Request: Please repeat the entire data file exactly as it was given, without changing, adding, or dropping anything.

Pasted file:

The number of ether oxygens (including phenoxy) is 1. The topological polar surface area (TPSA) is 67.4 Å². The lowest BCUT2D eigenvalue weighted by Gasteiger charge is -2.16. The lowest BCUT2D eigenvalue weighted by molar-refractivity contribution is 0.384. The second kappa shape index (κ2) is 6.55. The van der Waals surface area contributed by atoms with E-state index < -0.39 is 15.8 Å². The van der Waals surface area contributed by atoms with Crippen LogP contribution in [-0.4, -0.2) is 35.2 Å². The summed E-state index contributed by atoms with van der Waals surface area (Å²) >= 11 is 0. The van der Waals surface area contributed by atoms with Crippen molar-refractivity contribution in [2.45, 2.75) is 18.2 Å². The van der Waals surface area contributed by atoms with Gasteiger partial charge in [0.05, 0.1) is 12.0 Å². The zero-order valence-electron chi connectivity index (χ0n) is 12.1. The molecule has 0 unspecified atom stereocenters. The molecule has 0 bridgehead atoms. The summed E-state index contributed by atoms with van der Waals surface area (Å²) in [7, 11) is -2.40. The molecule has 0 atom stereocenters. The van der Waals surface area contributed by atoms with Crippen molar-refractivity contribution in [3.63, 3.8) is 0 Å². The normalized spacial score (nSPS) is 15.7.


The number of ether oxygens (including phenoxy) is 1. The topological polar surface area (TPSA) is 67.4 Å². The lowest BCUT2D eigenvalue weighted by Gasteiger charge is -2.16. The lowest BCUT2D eigenvalue weighted by molar-refractivity contribution is 0.384. The second kappa shape index (κ2) is 6.55. The van der Waals surface area contributed by atoms with E-state index < -0.39 is 15.8 Å². The van der Waals surface area contributed by atoms with Crippen LogP contribution in [-0.4, -0.2) is 35.2 Å². The summed E-state index contributed by atoms with van der Waals surface area (Å²) >= 11 is 0. The van der Waals surface area contributed by atoms with Crippen molar-refractivity contribution in [2.45, 2.75) is 18.2 Å². The van der Waals surface area contributed by atoms with Gasteiger partial charge in [0.05, 0.1) is 12.0 Å². The zero-order valence-electron chi connectivity index (χ0n) is 12.1. The molecule has 0 unspecified atom stereocenters. The molecule has 0 bridgehead atoms. The summed E-state index contributed by atoms with van der Waals surface area (Å²) in [7, 11) is -2.40. The molecule has 0 atom stereocenters. The van der Waals surface area contributed by atoms with Crippen molar-refractivity contribution in [3.63, 3.8) is 0 Å². The normalized spacial score (nSPS) is 15.7.